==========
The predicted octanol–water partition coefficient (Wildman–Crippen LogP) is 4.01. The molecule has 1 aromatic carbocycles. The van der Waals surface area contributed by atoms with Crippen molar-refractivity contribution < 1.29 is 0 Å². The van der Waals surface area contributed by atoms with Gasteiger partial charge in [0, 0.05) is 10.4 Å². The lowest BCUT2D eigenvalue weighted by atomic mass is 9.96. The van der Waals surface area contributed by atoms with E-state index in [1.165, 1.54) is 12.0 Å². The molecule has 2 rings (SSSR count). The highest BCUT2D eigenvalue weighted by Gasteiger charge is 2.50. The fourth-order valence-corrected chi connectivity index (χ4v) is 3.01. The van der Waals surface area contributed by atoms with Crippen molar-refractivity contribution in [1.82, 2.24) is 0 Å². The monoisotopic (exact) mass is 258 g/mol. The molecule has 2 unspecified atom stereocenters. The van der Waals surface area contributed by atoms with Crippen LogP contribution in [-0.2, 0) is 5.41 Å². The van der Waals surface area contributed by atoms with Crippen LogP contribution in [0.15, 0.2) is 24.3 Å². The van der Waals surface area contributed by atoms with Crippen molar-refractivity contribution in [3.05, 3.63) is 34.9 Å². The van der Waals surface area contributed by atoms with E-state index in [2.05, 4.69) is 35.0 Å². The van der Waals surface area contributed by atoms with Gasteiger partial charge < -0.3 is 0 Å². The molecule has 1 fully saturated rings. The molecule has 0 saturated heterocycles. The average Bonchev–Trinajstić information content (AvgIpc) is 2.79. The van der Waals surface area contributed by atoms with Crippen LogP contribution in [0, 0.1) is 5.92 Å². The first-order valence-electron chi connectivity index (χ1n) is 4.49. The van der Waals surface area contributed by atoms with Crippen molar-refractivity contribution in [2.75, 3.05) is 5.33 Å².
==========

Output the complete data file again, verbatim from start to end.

The predicted octanol–water partition coefficient (Wildman–Crippen LogP) is 4.01. The molecule has 1 aromatic carbocycles. The van der Waals surface area contributed by atoms with Crippen molar-refractivity contribution < 1.29 is 0 Å². The van der Waals surface area contributed by atoms with Gasteiger partial charge in [0, 0.05) is 10.4 Å². The lowest BCUT2D eigenvalue weighted by atomic mass is 9.96. The van der Waals surface area contributed by atoms with E-state index in [1.165, 1.54) is 12.0 Å². The molecule has 2 rings (SSSR count). The highest BCUT2D eigenvalue weighted by Gasteiger charge is 2.50. The fourth-order valence-corrected chi connectivity index (χ4v) is 3.01. The van der Waals surface area contributed by atoms with Crippen molar-refractivity contribution in [1.82, 2.24) is 0 Å². The monoisotopic (exact) mass is 258 g/mol. The molecule has 2 unspecified atom stereocenters. The van der Waals surface area contributed by atoms with Crippen LogP contribution in [-0.2, 0) is 5.41 Å². The van der Waals surface area contributed by atoms with Crippen LogP contribution in [0.15, 0.2) is 24.3 Å². The van der Waals surface area contributed by atoms with Crippen molar-refractivity contribution in [3.05, 3.63) is 34.9 Å². The van der Waals surface area contributed by atoms with E-state index in [2.05, 4.69) is 35.0 Å². The van der Waals surface area contributed by atoms with Gasteiger partial charge < -0.3 is 0 Å². The molecule has 1 fully saturated rings. The molecule has 0 saturated heterocycles. The average Bonchev–Trinajstić information content (AvgIpc) is 2.79. The van der Waals surface area contributed by atoms with Crippen LogP contribution in [0, 0.1) is 5.92 Å². The first-order valence-electron chi connectivity index (χ1n) is 4.49. The van der Waals surface area contributed by atoms with Crippen molar-refractivity contribution in [2.75, 3.05) is 5.33 Å².